• Stop the burning process and prevent further injury.
    • Cover the burned area with a dry, sterile dressing to decrease heat loss and decrease risk of infection.
    • Support patient's vital functions as necessary.
    • Transport to a center capable of handling the burn.

    Some things to remember:
    • If the skin or clothing is still hot, immerse the patient in cool water or cover them with a wet towel; this will relieve pain and stop the burning process. However, do not immerse the burned area for any longer than ten minutes.
    • The greatest risk of danger with a burn is infection.
    • An extensive burn can result in hypothermia. Cool the patient enough to stop the burning process and then keep them warm.
    • Never put anything on the burn except dry, sterile dressings.

  • Dehydration
    Each year many people end up in the first aid camp from dehydration. The best way to make sure you're getting enough water is to make sure you're peeing. If you find yourself not having to're not drinking enough. Carry a water bottle with you at all times, especially if you go for a hike out on the playa or out to explore the city.

  • Cars
    A couple of people have died in car accidents on the road approaching Burning Man. People are often driving it at night, there's wildlife, and the road is narrow. Drive carefully. This is also the reason cars aren't allowed to drive around during the festival. In 1996, a man (M. Fury) died before the event started. He had been riding his motorcycle at night, reportedly playing chicken with a van driving in the desert. A much more tragic accident that same year involved two people who were seriously injured after a vehicle drove over their tent. One woman died in 2003 after jumping from an art car and falling under its wheels.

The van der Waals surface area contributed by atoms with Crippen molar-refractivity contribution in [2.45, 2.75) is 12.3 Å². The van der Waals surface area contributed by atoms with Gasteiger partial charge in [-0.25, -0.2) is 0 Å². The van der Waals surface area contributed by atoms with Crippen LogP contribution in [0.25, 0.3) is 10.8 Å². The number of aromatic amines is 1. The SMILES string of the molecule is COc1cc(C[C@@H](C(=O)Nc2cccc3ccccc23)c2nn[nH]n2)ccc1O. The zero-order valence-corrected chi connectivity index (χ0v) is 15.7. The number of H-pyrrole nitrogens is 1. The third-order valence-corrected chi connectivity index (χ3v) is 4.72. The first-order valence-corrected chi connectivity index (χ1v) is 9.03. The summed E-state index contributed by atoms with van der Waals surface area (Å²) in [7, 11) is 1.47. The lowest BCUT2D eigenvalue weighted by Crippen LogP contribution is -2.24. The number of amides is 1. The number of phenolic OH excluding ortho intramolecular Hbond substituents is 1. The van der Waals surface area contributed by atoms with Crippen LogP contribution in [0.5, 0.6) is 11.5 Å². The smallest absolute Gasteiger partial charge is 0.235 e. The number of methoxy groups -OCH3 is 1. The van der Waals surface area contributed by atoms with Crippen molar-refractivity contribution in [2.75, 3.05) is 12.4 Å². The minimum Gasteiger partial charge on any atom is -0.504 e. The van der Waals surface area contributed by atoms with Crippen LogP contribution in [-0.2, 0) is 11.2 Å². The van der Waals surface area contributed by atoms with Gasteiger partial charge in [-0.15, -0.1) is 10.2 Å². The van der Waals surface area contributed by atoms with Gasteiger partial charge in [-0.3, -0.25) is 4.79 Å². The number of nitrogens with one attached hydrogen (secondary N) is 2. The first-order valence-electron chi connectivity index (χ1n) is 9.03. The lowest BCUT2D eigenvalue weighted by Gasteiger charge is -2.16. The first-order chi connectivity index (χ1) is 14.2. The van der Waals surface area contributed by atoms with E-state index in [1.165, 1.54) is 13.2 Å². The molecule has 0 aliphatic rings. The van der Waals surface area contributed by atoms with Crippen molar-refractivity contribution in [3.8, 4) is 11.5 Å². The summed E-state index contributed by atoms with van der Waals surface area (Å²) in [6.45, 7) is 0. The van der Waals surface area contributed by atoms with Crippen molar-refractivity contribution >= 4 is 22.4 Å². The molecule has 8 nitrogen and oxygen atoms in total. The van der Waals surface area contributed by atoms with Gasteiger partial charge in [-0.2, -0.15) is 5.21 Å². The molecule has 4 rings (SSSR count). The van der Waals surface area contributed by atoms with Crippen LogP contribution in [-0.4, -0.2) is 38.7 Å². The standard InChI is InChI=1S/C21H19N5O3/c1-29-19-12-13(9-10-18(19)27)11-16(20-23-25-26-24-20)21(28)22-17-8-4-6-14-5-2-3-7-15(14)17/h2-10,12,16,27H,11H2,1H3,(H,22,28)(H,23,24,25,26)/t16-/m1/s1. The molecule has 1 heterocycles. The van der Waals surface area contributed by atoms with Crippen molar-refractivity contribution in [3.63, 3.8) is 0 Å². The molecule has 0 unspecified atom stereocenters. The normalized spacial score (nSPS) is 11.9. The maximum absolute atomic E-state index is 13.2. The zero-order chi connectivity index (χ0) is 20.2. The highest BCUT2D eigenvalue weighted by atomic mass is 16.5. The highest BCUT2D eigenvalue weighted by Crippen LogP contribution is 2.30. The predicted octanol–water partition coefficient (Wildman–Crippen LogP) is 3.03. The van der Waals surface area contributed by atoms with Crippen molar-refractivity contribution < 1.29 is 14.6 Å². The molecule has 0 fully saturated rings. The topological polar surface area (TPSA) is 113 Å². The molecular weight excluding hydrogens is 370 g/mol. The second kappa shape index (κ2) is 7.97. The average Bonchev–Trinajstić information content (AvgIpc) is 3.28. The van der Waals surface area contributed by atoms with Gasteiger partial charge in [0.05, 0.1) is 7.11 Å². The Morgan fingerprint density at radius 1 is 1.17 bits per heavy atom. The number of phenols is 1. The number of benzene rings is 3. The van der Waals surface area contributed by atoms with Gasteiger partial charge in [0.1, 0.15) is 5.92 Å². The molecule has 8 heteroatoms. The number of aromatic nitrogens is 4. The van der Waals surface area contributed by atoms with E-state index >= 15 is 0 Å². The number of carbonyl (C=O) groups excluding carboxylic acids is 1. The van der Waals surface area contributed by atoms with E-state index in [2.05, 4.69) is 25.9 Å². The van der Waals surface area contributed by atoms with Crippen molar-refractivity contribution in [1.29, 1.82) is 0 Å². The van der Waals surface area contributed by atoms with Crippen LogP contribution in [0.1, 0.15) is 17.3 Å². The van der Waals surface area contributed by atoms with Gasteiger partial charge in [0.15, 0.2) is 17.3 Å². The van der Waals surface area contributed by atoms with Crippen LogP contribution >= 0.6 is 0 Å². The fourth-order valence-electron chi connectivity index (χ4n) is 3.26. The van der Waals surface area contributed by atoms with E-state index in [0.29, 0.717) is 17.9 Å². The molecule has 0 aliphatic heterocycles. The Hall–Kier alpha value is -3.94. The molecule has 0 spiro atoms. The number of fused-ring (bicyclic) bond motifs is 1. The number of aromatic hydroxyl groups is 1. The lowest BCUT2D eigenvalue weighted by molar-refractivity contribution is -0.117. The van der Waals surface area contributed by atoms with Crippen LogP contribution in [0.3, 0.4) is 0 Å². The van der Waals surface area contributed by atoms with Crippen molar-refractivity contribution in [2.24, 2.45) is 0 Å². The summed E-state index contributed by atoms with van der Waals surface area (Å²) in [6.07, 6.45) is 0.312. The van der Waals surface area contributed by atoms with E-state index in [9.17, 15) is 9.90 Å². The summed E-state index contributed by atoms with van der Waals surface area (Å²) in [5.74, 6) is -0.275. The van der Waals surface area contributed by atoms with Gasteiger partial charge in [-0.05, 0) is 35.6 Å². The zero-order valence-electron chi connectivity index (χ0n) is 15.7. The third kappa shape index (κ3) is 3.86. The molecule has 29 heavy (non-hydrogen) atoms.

• Children
    Story by Anonymous Participant - "Last year was my first B'Man, and I brought my then 7-year old daughter, an old hand at camping, heat and general mayhem. She adores any chance to exercise her usually-barely-contained spontineity... she grasped immediately that she could do as she liked, long as she wore sunscreen.

    She sculpted mud and looked for trains and chased Harrod's VW across the playa under the lightning. She tried to give away our chairs, and bartered for a tent pole we needed. She found a kite after the windstorm, and tied hairibbons together to fly it.

    She danced the night away to Polkacide and the Chicken Dance. Her favorite event was the Seemen, after the man burned. My favorite image of her at B'Man: Monday morning, still nearly cool, clear in light and color, trudging across the playa in her pink footie-jammie, TP in hand, heading for the pottie through the melange of camps.

    It was a great time for us, a great place to be with your kid. She's planning our trip this year, she's going to bring her trumpet. She's storing up flags and ribbons, and bought a new straw hat at the thrift store last week, reminding me that she'd need a new one for B'Man, and she wanted to start finding decorations for it."

  • Big Groups
    My advice for people who want to organize larger groups (15 or more) is a). don't. But if you must, b). split it up into more manageable groups (4 or 5) and have these subgroups be responsible for themselves. You can still do things like community shelters and the like, but, as I found out in '94, being responsible for that large a group can seriously wreck your BM experience. It just takes one asshole, and on my trip I had several (but don't worry, they were sufficiently psychically dissed during the ceremony!).

    I would strongly advise against taking people on at the last minute (the last minute in this case being a week or two before the event). In my experience these folk are ALWAYS unprepared, and there's no bigger downer than arriving at someone's house to pick them up, and have them emerge a half hour later with just a backpack and a jug of water. If this happens to you - LEAVE THEM HOME! I am dead serious about this. You will end up taking care of them for the entire trip, you will hate them, and you will have a great urge to leave them on the playa when you go home.
1.0 - May 1, 1999, by Erowid
1.5 - Jan 30, 2003, by Erowid

1.51 - 2004, minor edits
1.52 - Nov 1, 2008, by Erowid, changed 2 gallons to 1 gallon on suggestion from Dan. Thanks Dan for pointing out the problem!